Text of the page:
|Range||MDL||Method||Kit Catalog No.||Refill Catalog No.|
|0-20 ppb||2 ppb||Rhodazine D||K-7511||R-7511|
|0-40 ppb||2.5 ppb||Rhodazine D||K-7540||R-7540|
|0-100 ppb||5 ppb||Rhodazine D||K-7599||R-7540|
|5-180 ppb||5 ppb||Rhodazine D||K-7518||R-7518|
|0-1 ppm||0.025 ppm||Rhodazine D||K-7501||R-7501|
|1-12 ppm||1 ppm||Indigo Carmine||K-7512||R-7512|
|Range||Method||Kit Catalog No.|
|0-1.000 ppm||Rhodazine D||K-7553|
|0-2.00 ppm||Indigo Carmine||K-7503|
|0-15.0 ppm||Indigo Carmine||K-7513|
|0-15.0 ppm||Indigo Carmine||I-2002|
The level of dissolved oxygen in natural waters is often a direct indication of quality, since aquatic plants produce oxygen, while microorganisms generally consume it as they feed on pollutants. At low temperatures the solubility of oxygen is increased; during summer, saturation levels can be as low as 4 ppm. Dissolved oxygen (D.O.) is essential for the support of fish and other aquatic life and aids in the natural decomposition of organic matter. Waste treatment plants that employ aerobic digestion must maintain a level of at least 2 ppm dissolved oxygen.
At elevated temperatures, oxygen is highly corrosive to metals, causing pitting in ferrous systems such as high-pressure boilers and deep well oil recovery equipment. To prevent costly corrosion damage, the liquids in contact with the metal surfaces must be treated, usually by a combination of physical and chemical means. Deaeration can reduce the dissolved oxygen concentration of boiler feedwater from several ppm to a few ppb. Chemical reducing agents such as hydrazine, DEHA, or sodium sulfite, may be used instead of or in conjunction with deaeration.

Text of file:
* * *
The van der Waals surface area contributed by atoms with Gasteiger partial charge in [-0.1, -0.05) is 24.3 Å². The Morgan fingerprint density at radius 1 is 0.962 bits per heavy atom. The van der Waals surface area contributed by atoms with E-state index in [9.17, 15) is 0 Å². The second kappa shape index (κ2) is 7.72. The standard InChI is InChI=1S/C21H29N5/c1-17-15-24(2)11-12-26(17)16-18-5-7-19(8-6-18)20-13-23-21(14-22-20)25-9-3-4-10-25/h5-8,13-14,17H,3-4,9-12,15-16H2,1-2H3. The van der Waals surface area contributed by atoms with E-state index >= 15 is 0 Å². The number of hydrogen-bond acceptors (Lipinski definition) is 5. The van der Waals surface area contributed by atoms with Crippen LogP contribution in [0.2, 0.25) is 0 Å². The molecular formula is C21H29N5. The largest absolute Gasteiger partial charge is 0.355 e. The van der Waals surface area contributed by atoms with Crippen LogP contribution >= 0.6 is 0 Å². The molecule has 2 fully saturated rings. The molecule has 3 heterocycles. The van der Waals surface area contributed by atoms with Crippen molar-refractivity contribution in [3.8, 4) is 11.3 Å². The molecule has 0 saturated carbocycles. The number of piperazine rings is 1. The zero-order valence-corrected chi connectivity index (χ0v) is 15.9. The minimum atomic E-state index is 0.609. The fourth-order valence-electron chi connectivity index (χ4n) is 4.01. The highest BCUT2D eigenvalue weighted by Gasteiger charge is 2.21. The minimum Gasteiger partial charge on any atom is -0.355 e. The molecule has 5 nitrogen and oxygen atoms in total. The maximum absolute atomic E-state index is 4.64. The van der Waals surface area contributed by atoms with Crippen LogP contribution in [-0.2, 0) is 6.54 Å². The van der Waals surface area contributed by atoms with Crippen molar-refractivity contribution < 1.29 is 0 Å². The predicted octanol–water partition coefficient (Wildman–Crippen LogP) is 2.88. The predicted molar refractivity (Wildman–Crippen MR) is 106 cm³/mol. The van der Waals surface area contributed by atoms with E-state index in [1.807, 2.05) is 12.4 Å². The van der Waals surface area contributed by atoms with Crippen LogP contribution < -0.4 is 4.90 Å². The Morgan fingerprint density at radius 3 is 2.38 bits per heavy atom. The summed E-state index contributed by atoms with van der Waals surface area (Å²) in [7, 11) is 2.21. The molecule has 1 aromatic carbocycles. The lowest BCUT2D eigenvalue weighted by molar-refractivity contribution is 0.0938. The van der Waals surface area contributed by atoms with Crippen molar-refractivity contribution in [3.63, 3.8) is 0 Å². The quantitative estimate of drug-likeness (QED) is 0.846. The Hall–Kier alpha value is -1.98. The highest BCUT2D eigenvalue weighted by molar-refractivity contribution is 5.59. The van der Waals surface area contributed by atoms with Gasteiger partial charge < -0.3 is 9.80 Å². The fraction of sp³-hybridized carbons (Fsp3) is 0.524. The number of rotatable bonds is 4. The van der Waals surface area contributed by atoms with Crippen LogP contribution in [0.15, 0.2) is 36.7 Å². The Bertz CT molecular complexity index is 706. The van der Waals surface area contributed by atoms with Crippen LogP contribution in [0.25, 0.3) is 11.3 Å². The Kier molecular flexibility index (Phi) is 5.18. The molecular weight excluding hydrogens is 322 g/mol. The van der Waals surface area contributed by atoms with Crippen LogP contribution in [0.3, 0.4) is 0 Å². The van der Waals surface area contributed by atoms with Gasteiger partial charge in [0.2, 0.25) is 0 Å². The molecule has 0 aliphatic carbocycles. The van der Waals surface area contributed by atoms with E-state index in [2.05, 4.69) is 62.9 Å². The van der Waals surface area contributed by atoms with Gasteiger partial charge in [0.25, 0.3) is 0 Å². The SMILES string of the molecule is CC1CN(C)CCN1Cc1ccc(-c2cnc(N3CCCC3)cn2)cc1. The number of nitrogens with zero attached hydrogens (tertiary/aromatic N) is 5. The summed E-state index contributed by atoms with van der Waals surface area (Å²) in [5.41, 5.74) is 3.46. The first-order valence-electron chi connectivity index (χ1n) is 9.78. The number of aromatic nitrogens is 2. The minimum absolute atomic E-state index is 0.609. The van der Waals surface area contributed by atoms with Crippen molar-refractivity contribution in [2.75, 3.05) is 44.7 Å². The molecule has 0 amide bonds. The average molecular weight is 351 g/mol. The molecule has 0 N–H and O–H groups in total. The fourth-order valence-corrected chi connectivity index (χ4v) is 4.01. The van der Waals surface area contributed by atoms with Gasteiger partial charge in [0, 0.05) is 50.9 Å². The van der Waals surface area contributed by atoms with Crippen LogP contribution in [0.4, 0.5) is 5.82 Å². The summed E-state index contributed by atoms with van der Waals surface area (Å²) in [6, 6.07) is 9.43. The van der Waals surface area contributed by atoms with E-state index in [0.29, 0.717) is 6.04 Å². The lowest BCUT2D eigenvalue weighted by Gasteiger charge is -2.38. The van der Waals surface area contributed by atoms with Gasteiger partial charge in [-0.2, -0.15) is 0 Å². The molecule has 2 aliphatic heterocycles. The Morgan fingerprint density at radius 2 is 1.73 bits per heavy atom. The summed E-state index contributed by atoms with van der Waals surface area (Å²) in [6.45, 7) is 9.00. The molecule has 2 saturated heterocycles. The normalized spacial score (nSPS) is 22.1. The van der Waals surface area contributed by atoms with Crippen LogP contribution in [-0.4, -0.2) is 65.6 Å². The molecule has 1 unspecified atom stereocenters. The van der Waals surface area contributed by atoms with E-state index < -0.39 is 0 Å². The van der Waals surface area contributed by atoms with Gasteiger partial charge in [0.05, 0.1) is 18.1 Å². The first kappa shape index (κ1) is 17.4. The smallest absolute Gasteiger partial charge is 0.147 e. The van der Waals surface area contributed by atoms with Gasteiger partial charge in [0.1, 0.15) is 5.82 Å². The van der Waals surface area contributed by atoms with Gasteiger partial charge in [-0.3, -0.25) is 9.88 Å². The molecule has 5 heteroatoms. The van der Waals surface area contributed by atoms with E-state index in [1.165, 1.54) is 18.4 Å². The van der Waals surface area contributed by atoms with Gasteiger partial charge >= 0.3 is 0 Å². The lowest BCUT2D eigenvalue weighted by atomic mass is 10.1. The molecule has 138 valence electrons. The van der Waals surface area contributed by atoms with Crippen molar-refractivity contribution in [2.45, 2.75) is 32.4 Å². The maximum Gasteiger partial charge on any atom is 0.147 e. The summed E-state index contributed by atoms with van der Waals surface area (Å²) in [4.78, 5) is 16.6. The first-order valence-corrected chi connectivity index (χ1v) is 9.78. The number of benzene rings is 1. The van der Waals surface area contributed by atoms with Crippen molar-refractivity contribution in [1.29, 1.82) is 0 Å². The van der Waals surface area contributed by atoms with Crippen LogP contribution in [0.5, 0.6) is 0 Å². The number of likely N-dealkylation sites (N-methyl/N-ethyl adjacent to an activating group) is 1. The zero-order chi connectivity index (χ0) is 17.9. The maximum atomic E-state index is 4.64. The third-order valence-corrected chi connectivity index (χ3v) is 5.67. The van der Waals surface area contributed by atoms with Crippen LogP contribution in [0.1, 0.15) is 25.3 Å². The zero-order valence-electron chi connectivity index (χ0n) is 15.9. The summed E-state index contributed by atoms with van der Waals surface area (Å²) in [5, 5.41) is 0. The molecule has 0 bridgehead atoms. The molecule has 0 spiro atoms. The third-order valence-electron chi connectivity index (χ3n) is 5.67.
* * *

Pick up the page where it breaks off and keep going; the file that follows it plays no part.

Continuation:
The Indigo Carmine Method
References: ASTM D 888-87, Dissolved Oxygen in Water, Test Method A. Gilbert, T. W., Behymer, T. D., Castañeda, H. B., "Determination of Dissolved Oxygen in Natural and Wastewaters," American Laboratory, March 1982, pp. 119-134.
Test kits for environmental and drinking water applications (ppm range) employ the indigo carmine method. The reduced form of indigo carmine reacts with D.O. to form a blue product. The indigo carmine methodology is not subject to interferences from temperature, salinity, or dissolved gases such as sulfide, which plague users of D.O. meters. Results are expressed as ppm (mg/L) O2.
The Rhodazine D™ Method
References: Developed by CHEMetrics, Inc. ASTM Power Plant Manual, 1st. ed. p. 169 (1984). ASTM D 5543-15, Low Level Dissolved Oxygen in Water. Department of the Navy, Final Report of NAVSECPHILADIV Project A - 1598, Evaluation of CHEMetrics Feedwater Dissolved Oxygen Test Kit (1975).
Test kits for boiler waters and applications requiring trace levels of D.O. (ppb range) employ the Rhodazine D methodology. Developed by CHEMetrics, Inc., and approved by ASTM as the reference method for ppb D.O. determination, the Rhodazine D compound in reduced form reacts with dissolved oxygen to form a bright pink reaction product. The method is not subject to salinity or dissolved gas interferences. Oxidizing agents, including benzoquinone, can cause high results. Reducing agents such as hydrazine and sulfite do not interfere. Results are expressed as ppm (mg/L) or ppb (ug/L) O2.
Low-range dissolved oxygen test kits include a special sampling tube for use with boiler feedwater. This device allows the user to break the tip of the ampoule in a flowing sample stream in order to preclude error from contamination by atmospheric oxygen.